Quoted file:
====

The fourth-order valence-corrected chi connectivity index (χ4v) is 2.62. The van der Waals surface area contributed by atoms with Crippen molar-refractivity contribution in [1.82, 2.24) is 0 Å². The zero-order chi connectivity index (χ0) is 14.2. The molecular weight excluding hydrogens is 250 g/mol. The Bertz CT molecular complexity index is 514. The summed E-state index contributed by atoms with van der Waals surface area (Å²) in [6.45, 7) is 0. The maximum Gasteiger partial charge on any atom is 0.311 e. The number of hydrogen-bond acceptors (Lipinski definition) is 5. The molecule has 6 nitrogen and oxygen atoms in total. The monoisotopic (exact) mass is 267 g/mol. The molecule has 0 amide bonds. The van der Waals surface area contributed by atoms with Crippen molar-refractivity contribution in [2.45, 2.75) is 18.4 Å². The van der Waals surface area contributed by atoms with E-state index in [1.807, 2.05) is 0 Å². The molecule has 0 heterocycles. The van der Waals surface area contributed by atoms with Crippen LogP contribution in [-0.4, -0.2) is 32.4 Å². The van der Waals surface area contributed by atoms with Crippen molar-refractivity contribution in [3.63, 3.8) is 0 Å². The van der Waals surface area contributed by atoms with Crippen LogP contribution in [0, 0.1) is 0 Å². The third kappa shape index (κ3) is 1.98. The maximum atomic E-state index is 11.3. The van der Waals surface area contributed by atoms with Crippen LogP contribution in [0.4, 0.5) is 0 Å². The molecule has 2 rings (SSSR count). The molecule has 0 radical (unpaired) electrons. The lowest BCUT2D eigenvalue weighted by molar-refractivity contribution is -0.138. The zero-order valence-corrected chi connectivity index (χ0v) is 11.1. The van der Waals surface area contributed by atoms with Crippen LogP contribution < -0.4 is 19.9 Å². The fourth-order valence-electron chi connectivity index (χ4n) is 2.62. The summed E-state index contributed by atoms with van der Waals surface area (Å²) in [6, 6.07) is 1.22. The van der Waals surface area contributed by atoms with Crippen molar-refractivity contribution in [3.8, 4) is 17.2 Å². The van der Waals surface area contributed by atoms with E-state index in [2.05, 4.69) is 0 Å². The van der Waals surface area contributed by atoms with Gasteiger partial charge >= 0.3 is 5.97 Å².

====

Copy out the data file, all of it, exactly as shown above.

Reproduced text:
The fourth-order valence-corrected chi connectivity index (χ4v) is 2.62. The van der Waals surface area contributed by atoms with Crippen molar-refractivity contribution in [1.82, 2.24) is 0 Å². The zero-order chi connectivity index (χ0) is 14.2. The molecular weight excluding hydrogens is 250 g/mol. The Bertz CT molecular complexity index is 514. The summed E-state index contributed by atoms with van der Waals surface area (Å²) in [6.45, 7) is 0. The maximum Gasteiger partial charge on any atom is 0.311 e. The number of hydrogen-bond acceptors (Lipinski definition) is 5. The molecule has 6 nitrogen and oxygen atoms in total. The monoisotopic (exact) mass is 267 g/mol. The molecule has 0 amide bonds. The van der Waals surface area contributed by atoms with Crippen molar-refractivity contribution in [2.45, 2.75) is 18.4 Å². The van der Waals surface area contributed by atoms with E-state index in [1.807, 2.05) is 0 Å². The molecule has 0 heterocycles. The van der Waals surface area contributed by atoms with Crippen LogP contribution in [-0.4, -0.2) is 32.4 Å². The van der Waals surface area contributed by atoms with Crippen molar-refractivity contribution in [3.63, 3.8) is 0 Å². The van der Waals surface area contributed by atoms with Crippen LogP contribution in [0, 0.1) is 0 Å². The third kappa shape index (κ3) is 1.98. The maximum atomic E-state index is 11.3. The van der Waals surface area contributed by atoms with Crippen LogP contribution in [0.4, 0.5) is 0 Å². The molecule has 2 rings (SSSR count). The molecule has 0 radical (unpaired) electrons. The lowest BCUT2D eigenvalue weighted by molar-refractivity contribution is -0.138. The zero-order valence-corrected chi connectivity index (χ0v) is 11.1. The van der Waals surface area contributed by atoms with Crippen LogP contribution < -0.4 is 19.9 Å². The fourth-order valence-electron chi connectivity index (χ4n) is 2.62. The summed E-state index contributed by atoms with van der Waals surface area (Å²) in [6, 6.07) is 1.22. The van der Waals surface area contributed by atoms with Crippen molar-refractivity contribution in [3.8, 4) is 17.2 Å². The van der Waals surface area contributed by atoms with E-state index in [2.05, 4.69) is 0 Å². The van der Waals surface area contributed by atoms with Gasteiger partial charge >= 0.3 is 5.97 Å².